- To set your PIN to expire, open Group Policy Editor, go to Computer Configuration > Administrative Templates > System > PIN Complexity, open “Expiration,” enable it, and enter the number of days for the PIN to expire.
- To prevent the reuse of PINs, set up the “History” policy within the Pin Complexity settings using the Group Policy Editor.
Keeping your systems secure is one of everyone’s top priorities, with increasing cyber threats and attacks. However, we often feel that setting up a PIN or a password to lock away your computer account is sufficient for foolproof physical-level security. But that is not true.
Your PIN or password can be cracked or compromised without you knowing it. If someone has your PIN, regardless of the method they found it, they can log into your account, perform malicious actions, and then log out without you ever knowing about it. A compromised authentication method is one of the most dangerous kinds as it can go undetected for prolonged runs.
While increasing your PIN complexity increases security, setting an expiration date and configuring its history settings is another way to go about it.
In this guide, we are going to show you how to set your PIN to expire so you must change it, and how to set up its history usage so an older, same PIN cannot be reused.
How PIN expiry and reuse history improves cyber security
A PIN is a combination of numbers, or alphanumeric characters that you use to authenticate yourself. PINs are seen all around us today; on computers, safes, mobile phones, etc. If a PIN is compromised, then an attacker can gain access to your device physically, log into your account, and perform their malicious actions. But that is not all.
The unauthorized login will go undetected as you’ll barely notice a change, and the attacker will have the benefit of using the same compromised PIN to gain access to your device for as long as the PIN is not changed.
Therefore, changing your PIN occasionally keeps the authentication combination in rotation and improves security in case your PIN is ever compromised. This is why we suggest configuring your PIN to expire automatically after a set number of days, which allows you to change it now and then.
Similarly, reusing an old PIN that you once used also compromises your security. For example, a previously used PIN combination may have already been compromised without you knowing it. Reusing it will increase the chances for the attacker to gain unauthorized access to your account.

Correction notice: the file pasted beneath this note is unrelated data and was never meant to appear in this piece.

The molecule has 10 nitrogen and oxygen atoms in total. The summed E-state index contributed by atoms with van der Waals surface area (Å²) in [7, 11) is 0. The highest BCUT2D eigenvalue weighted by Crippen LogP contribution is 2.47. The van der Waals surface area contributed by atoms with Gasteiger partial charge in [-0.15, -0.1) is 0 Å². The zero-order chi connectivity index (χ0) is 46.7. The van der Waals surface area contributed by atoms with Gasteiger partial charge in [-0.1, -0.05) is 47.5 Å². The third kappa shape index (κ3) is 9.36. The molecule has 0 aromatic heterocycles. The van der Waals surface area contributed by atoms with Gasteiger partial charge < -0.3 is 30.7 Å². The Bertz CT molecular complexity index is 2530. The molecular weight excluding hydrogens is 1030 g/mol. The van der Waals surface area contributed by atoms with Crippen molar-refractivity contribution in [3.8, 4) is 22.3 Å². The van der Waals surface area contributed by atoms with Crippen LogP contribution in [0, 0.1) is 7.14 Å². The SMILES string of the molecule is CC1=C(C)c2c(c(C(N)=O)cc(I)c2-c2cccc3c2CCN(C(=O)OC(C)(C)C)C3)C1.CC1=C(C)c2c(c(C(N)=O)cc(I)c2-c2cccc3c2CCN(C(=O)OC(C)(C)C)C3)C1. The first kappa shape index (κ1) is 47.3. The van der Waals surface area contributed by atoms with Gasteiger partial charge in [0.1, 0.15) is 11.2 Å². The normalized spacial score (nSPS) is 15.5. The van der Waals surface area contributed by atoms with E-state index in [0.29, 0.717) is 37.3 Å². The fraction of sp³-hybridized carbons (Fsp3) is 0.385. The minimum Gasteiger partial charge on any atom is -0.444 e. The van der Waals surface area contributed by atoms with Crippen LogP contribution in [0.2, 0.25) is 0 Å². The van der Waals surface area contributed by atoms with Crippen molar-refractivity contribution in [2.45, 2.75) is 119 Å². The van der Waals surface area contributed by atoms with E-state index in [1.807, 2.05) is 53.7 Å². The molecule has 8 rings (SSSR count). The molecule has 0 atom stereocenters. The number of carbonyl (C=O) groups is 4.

Set Windows PIN to expire and manage reuse history
To set your computer account’s PIN to expire in a set number of days, you can use the following steps. Before you do, note that the maximum number of days you can configure is 730, and the maximum number of old PINs that you cannot reuse is 50.
Note: The process involves using the Group Policy Editor. If you are using the Windows Home edition, then this management console will not be available. Learn how to install gpedit.msc on Windows Home.
Press the Windows Key + R to open the Run Command box.
Type in “gpedit.msc” and press Enter to launch the Group Policy Editor.
Navigate to the following path from the left pane:
Computer Configuration > Administrative Templates > System > PIN Complexity
Double-click the policy “Expiration” in the right pane.
Select Enabled, and then add the number of days in the text field in the Options section for the PIN to expire.
Click Apply and OK.
Now double-click the policy “History.”
Select Enabled, and then add the number of last PINs that cannot be reused in the text field in the Options section.
Click Apply and OK.
Press the Windows Key + R again.
Type in “cmd” and press CTRL + Shift + Enter to open an elevated Command Prompt.
Run this command to enforce the changes:
You have now successfully configured PIN expiration and history usage. Your current PIN will now automatically expire after the set number of days and force you to change it. Moreover, you will not be allowed to reuse the same PIN you used in the past, depending on what number you configured in the “History” policy.
In case you ever feel like reverting these changes, return to the “PIN complexity” folder with the Group Policy Editor, and change the setting to “Not configured” for both “Expiration” and “History” policies.
What happens when PIN expires on Windows
If the day comes when your PIN automatically expires after configuring the policy, then you will be prompted to change right from the lock screen. You will see the following screen that says “Your organization requires that you change your PIN.” Click OK and then continue to set up a new pin.
While setting up the PIN, if you reuse a PIN that has been recently used before and the “History” group policy does not allow it to be reused at the time, then you will see a screen saying “Provide a PIN that you haven’t used before.”
By default, the Windows OS does not expire the PIN, or any passwords, unless explicitly configured. this guide shows you how to set your PIN to expire automatically and force you to create a new one.
PIN expiry ensures that you change your PIN every few days, so even if it is compromised, it won’t be for long.